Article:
I revisited this classic on the big screen as part of its fiftieth anniversary celebration. It’s been well over ten years since I’ve seen it and I only saw it once. Even though this isn’t necessarily the first film that leaps to mind when you think “visually stunning,” I still somehow felt that it was a movie that I really, really needed to see on the big screen and I think I was right about that. That flickering black & white image taking up the whole room really added to the claustrophobic, hopeless feeling of the film. Anyway, at the end of the day, this really is a kind of perfect horror movie: simple premise, self-contained setting, fast pace, archetypal characters and, most of all, a merciless attitude toward its characters and its audience. The film has a lot going on in all kinds of ways though; it’s so much more than just a B-horror movie. There’s a shot toward the end of the movie of the police officers, having organized and figured out a way to kill the zombies (or “ghouls” as they’re called in this movie). They’re crossing a field in a long staggered line and the image is stark and startling. It’s a call-back to the way we’ve seen the zombies before; “who’s the real monster?” is a cliché, but Romero does it well. But even more than that, the image, which includes a helicopter landing in the background, calls to mind the footage and pictures everyone then had seen of soldiers in Vietnam, advancing across empty fields in exactly the same way. That’s the level Romero is working on here; there’s not just hidden meanings behind the images, sometimes there’s two or three. It’s risky for him to put as much weight on the television as he does; basically all of the exposition comes via calm news broadcasts and you’d think this would be dull from a storytelling perspective and also kind of calming in terms of seeing how the larger world is working toward a solution, but neither is true. The broadcasts just add to the documentary feeling of the entire thing and somehow the banality just makes the horror seem more real.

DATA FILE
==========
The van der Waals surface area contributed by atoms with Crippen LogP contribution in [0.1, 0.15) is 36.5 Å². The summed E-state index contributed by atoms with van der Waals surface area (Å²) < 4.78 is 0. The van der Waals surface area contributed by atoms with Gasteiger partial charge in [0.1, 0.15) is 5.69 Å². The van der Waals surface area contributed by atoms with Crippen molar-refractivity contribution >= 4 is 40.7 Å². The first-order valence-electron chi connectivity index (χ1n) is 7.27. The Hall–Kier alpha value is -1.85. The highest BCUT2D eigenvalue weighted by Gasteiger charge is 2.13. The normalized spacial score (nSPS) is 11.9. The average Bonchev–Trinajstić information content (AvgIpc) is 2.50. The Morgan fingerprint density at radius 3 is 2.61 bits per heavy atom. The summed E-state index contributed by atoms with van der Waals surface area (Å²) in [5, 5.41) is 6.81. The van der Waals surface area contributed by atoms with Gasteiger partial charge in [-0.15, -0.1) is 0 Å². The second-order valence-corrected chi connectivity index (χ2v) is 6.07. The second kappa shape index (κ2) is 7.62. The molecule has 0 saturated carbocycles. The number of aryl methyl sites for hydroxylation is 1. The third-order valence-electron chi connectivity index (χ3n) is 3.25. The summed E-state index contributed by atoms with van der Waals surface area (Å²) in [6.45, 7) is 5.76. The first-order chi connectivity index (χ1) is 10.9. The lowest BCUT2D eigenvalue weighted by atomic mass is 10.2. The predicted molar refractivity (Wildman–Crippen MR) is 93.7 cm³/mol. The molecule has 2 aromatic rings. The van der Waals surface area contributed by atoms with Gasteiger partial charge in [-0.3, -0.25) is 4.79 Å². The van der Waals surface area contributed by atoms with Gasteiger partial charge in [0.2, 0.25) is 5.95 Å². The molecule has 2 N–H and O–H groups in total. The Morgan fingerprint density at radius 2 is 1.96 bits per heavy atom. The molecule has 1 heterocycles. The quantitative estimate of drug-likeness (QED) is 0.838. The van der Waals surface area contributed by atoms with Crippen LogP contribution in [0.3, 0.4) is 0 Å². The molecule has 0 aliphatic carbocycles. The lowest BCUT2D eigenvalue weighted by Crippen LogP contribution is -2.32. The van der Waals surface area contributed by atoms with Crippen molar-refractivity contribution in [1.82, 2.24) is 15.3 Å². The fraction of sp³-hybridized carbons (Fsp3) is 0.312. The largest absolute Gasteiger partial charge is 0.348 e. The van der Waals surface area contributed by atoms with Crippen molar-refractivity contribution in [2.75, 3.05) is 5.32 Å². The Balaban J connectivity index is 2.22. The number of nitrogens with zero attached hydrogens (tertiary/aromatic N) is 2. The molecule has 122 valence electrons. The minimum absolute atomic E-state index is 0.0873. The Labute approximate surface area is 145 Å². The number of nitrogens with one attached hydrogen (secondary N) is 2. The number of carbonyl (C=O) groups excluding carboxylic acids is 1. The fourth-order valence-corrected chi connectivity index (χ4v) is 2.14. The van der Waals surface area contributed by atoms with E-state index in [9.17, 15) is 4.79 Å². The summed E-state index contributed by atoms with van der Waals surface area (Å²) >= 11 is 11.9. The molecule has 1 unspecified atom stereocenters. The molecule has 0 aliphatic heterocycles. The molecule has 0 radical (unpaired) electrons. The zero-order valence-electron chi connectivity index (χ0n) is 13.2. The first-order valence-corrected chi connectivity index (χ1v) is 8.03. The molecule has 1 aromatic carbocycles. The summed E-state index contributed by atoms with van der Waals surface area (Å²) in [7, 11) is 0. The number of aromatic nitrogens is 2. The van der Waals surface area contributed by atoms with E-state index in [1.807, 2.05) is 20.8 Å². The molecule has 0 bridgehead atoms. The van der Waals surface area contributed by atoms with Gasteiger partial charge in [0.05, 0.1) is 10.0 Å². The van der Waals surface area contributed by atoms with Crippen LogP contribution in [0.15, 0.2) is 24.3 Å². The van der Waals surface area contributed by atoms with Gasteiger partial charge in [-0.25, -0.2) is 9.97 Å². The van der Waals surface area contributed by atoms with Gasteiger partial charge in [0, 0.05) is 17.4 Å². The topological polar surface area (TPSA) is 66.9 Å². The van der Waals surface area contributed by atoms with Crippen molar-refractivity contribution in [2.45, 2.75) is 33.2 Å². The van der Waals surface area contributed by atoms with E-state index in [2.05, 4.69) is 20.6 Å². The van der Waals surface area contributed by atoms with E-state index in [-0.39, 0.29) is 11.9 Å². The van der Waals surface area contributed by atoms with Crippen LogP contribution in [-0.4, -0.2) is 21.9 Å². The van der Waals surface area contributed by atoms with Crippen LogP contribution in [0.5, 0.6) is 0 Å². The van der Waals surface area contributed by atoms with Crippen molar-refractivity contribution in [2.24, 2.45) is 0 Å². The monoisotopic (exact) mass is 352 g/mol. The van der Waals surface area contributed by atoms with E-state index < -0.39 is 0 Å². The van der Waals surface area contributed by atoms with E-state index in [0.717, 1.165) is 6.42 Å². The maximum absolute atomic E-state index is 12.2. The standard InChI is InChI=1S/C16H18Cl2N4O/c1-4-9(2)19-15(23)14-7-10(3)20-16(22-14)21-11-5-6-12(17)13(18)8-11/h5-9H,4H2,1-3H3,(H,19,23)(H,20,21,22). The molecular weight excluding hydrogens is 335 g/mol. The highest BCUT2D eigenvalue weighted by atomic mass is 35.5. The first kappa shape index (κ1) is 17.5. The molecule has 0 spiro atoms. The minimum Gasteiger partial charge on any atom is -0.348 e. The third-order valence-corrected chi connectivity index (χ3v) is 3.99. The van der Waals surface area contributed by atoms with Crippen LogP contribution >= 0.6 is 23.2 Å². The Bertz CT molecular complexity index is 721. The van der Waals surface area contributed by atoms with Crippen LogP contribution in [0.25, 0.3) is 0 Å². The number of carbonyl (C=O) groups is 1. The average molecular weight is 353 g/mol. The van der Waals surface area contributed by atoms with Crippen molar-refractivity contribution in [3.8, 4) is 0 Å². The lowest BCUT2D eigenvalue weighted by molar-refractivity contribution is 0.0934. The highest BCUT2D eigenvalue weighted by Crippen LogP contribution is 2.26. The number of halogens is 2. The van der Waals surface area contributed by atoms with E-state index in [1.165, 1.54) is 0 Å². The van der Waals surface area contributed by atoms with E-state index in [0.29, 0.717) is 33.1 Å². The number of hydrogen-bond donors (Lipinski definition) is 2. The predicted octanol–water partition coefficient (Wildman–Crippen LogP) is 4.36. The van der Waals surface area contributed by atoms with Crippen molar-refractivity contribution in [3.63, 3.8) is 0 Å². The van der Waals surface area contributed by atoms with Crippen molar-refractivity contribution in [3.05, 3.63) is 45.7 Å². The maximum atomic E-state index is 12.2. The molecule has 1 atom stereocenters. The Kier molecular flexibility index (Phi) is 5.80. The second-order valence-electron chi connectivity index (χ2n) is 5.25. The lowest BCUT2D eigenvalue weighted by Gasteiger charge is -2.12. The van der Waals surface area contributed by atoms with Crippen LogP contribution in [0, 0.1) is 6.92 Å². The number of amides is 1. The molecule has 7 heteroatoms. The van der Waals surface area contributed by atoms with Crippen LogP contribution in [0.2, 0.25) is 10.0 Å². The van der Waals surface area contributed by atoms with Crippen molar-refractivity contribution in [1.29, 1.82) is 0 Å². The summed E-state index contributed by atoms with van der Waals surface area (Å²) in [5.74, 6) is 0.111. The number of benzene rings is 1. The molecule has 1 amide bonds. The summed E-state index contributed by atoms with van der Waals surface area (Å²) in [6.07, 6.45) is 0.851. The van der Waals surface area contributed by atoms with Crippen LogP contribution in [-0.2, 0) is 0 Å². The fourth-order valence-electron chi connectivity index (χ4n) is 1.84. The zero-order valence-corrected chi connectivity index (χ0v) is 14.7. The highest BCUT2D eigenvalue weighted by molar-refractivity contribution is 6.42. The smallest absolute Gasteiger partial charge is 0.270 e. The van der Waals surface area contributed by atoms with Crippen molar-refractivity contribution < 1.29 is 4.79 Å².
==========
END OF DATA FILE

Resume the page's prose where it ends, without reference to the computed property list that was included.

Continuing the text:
But even putting all that aside, the film is economical and thrilling in all the right ways. The zombies here are still frightening, fifty years later, and the scenes where they feast on dead flesh are still unsettling. The film’s iconic opening retains its power to disturb and, while we’ve seen a ton of disturbing things happen in movie basements over the years, what happens to the iconic nuclear family (which is, par for the 1960s, already fracturing under its own weight of resentment and bitterness) in this basement is still right up there among the most horrifying. Romero’s vision is pitch black really and even his most sympathetic characters are guaranteed a pretty awful fate. Judith O’Dea is really wonderful as Barbara; as the trauma works on her, we watch her slowly sink into a complete mental collapse and it’s hard enough to see that. The ultimate fate she meets is absolutely harrowing, all the more so because we’ve seen how profoundly she’s already suffered. We want her to survive, even broken as she is, and not to face the ultimate horror that she finally does, which is confrontation with the shambling thing that is in her brother’s body. Romero’s pulling no punches here, not a one, and while the title obviously refers to the resurrected zombie-ghouls, it also speaks to the fate of the characters who still have their humanity when the film starts. There’s only one fate for the dead in this film: resurrection, a return to life. For the living, there’s also only one fate and I probably don’t have to tell you what it is. It’s right there in the titles really. Night leads inevitably to Dawn which leads inevitably to Day which leads inevitably right back . . . yeah, Romero’s getting at something about the unstoppable nature of the cycle of violence and despair. Romero puts the “vicious” in “vicious circle.” 4 stars.
tl;dr – horror landmark holds up as a nightmarish, merciless, near perfect film; still claustrophobic, grim, unsettling and ultimately shocking, this one is still a despairing knock-out. 4 stars.